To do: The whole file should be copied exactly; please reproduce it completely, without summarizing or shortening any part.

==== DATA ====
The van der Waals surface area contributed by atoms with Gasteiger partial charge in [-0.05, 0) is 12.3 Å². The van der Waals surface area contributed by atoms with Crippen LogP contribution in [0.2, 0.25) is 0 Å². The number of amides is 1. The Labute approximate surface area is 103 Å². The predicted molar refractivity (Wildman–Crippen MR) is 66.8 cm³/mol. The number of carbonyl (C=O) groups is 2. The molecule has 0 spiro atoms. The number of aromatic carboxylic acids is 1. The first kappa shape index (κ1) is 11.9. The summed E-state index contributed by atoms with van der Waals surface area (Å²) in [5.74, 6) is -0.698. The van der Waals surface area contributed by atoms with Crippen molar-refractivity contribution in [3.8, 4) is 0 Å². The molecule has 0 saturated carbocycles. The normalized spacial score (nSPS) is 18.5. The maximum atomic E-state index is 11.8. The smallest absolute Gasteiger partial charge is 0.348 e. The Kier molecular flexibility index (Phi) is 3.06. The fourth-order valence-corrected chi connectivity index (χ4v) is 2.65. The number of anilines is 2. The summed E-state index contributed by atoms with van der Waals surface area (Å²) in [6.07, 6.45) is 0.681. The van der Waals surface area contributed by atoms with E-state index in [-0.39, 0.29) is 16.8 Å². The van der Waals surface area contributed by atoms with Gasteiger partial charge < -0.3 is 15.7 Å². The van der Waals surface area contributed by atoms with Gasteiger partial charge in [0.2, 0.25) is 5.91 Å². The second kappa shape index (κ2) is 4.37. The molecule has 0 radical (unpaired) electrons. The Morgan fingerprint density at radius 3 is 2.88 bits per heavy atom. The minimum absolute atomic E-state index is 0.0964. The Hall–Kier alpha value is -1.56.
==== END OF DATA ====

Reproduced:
The van der Waals surface area contributed by atoms with Gasteiger partial charge in [-0.05, 0) is 12.3 Å². The van der Waals surface area contributed by atoms with Crippen LogP contribution in [0.2, 0.25) is 0 Å². The number of amides is 1. The Labute approximate surface area is 103 Å². The predicted molar refractivity (Wildman–Crippen MR) is 66.8 cm³/mol. The number of carbonyl (C=O) groups is 2. The molecule has 0 spiro atoms. The number of aromatic carboxylic acids is 1. The first kappa shape index (κ1) is 11.9. The summed E-state index contributed by atoms with van der Waals surface area (Å²) in [5.74, 6) is -0.698. The van der Waals surface area contributed by atoms with Crippen molar-refractivity contribution in [3.8, 4) is 0 Å². The molecule has 0 saturated carbocycles. The normalized spacial score (nSPS) is 18.5. The maximum atomic E-state index is 11.8. The smallest absolute Gasteiger partial charge is 0.348 e. The Kier molecular flexibility index (Phi) is 3.06. The fourth-order valence-corrected chi connectivity index (χ4v) is 2.65. The number of anilines is 2. The summed E-state index contributed by atoms with van der Waals surface area (Å²) in [6.07, 6.45) is 0.681. The van der Waals surface area contributed by atoms with E-state index in [-0.39, 0.29) is 16.8 Å². The van der Waals surface area contributed by atoms with Gasteiger partial charge < -0.3 is 15.7 Å². The van der Waals surface area contributed by atoms with Gasteiger partial charge in [0.2, 0.25) is 5.91 Å². The second kappa shape index (κ2) is 4.37. The molecule has 0 radical (unpaired) electrons. The Morgan fingerprint density at radius 3 is 2.88 bits per heavy atom. The minimum absolute atomic E-state index is 0.0964. The Hall–Kier alpha value is -1.56.